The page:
Original Latin: “Festina lente”
English: “Make haste slowly”
This is a Latin motto I learned in high school during my four years of learning Latin. We learned it as a motto that Augustus Caesar would use as a way of progressing as an emperor; always have something you want to do, and wait for the right time to do it. It is a classic example of the literary device oxymoron. This proverb has governed how I think about parts of my life, especially working on film sets. One always needs to be working on somethings, but sometimes to work, one must wait. And on film sets, you always have a job to do that involves waiting: waiting for actors to fly in, waiting for lights to be set up, waiting for the camera to roll, etc. There are so many moving parts in a film, and it’s important to understand how all of them work together. So for one part to progress well, it must wait for the others.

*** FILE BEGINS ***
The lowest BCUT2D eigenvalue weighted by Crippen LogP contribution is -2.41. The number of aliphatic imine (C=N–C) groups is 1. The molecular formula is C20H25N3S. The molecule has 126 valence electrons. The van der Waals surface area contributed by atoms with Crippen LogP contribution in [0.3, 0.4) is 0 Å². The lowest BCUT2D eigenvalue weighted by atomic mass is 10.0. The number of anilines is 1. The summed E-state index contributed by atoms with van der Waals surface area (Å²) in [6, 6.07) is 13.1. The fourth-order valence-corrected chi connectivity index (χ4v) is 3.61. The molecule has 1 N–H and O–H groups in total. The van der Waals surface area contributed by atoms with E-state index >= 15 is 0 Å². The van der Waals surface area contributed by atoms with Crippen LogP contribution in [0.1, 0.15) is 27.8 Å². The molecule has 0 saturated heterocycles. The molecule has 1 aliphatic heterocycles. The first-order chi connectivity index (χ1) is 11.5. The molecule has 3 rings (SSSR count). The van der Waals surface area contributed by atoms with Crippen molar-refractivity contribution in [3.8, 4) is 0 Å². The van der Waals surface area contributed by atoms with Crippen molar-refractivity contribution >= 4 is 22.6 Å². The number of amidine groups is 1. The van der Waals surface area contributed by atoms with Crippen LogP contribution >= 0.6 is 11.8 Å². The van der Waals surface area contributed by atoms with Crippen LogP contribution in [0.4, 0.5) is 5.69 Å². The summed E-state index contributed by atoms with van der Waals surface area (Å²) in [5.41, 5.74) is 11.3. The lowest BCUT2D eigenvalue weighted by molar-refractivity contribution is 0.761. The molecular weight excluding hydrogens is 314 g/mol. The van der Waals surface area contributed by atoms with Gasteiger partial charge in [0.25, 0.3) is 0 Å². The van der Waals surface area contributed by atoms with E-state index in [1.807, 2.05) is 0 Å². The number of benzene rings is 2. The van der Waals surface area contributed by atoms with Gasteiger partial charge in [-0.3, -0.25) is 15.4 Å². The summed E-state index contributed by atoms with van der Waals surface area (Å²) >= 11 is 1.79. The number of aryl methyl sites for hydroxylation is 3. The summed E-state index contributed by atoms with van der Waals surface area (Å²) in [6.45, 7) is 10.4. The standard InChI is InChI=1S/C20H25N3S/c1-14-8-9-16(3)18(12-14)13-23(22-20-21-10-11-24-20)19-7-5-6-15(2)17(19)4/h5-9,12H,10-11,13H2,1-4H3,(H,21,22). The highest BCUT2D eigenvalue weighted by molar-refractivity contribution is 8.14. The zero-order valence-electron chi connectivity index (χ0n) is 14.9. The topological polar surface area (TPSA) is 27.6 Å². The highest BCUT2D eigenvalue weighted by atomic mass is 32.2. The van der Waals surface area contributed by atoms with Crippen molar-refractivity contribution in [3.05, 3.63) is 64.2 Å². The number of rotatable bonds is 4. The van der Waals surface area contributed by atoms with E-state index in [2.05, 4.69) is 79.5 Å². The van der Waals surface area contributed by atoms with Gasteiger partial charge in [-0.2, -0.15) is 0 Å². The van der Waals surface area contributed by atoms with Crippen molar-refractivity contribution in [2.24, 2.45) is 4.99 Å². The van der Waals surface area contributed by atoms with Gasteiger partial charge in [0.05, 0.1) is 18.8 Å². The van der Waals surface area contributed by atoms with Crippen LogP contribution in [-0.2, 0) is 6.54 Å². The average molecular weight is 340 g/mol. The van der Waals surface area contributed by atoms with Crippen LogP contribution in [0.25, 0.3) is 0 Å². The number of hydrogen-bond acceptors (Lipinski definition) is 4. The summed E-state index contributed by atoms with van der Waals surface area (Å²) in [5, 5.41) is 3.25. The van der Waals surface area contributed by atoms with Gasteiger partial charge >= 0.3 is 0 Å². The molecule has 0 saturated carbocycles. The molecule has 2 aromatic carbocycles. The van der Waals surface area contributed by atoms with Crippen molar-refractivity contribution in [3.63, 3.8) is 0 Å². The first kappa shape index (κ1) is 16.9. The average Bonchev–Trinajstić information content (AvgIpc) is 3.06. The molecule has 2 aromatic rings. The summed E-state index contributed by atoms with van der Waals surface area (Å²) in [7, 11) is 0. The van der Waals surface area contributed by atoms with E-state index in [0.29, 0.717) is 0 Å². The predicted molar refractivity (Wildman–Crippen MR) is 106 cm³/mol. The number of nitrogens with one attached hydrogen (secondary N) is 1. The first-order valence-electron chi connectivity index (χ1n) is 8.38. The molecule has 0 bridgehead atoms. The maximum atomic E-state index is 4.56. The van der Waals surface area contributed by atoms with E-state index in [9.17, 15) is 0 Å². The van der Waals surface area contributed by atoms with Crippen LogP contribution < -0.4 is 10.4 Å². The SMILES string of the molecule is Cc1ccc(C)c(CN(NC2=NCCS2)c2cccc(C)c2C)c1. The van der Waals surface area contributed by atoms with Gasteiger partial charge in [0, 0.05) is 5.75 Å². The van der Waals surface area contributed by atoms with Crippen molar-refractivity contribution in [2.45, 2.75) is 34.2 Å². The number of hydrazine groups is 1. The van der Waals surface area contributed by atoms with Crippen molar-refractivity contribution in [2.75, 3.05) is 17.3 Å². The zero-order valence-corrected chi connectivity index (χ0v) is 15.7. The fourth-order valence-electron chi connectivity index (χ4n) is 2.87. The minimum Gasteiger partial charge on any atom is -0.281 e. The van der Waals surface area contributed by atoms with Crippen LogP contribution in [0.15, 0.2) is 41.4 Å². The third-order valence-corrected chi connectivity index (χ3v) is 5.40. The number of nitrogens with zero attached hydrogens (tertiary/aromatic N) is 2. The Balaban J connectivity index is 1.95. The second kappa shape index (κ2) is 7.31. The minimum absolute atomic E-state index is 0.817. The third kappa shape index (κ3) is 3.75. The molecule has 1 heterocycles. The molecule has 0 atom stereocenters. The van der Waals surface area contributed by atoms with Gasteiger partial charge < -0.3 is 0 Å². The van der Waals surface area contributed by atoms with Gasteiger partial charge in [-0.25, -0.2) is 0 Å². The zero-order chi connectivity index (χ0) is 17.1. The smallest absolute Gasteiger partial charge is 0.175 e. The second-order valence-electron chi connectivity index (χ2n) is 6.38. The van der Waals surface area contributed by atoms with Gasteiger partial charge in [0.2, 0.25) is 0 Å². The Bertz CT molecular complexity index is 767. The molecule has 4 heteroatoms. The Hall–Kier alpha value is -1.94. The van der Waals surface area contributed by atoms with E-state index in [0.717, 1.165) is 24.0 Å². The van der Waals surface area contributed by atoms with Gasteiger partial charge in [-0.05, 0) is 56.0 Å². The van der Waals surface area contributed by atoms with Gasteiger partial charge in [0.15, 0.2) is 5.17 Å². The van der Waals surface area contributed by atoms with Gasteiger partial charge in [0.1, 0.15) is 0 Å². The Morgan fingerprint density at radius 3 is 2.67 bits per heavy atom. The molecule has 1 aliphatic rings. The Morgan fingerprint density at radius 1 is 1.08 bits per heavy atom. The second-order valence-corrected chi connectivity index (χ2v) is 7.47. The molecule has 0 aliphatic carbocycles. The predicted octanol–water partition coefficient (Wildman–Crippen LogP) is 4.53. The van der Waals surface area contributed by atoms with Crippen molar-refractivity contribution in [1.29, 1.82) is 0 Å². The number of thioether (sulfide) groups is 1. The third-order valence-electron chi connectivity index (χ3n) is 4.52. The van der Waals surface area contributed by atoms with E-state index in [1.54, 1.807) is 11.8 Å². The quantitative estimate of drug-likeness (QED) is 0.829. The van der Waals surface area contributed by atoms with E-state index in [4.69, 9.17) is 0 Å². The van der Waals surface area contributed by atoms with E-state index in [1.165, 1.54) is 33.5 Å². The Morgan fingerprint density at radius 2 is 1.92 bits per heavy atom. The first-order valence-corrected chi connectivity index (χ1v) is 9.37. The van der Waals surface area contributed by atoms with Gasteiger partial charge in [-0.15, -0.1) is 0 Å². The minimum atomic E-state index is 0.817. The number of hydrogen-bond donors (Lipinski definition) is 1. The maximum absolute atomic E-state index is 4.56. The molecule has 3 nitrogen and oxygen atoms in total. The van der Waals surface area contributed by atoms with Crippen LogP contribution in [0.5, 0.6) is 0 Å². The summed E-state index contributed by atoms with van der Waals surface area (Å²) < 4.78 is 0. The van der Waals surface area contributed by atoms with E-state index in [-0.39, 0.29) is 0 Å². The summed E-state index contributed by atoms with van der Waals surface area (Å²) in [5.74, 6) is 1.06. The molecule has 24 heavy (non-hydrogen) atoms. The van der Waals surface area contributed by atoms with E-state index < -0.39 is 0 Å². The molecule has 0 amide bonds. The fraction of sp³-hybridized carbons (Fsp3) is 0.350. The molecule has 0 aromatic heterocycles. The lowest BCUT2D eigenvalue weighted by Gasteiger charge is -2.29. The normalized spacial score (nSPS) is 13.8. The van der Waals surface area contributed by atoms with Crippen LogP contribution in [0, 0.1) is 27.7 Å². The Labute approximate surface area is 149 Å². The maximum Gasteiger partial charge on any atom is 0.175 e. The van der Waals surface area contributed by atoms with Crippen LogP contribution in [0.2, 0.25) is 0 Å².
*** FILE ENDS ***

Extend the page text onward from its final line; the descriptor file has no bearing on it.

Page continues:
This proverb comes up a lot in work environments, particularly those that rely on multiple people to finish one’s own job.
I think it was interesting that my informant described this piece as being used almost exclusively in a professional context. I think this is the only piece I’ve collected so far that is used thusly. In any case, it seems to be particularly applied to film for the informant’s life… I wonder how it applied in ancient times? If there were specific professions or tasks that utilized this proverb more than others?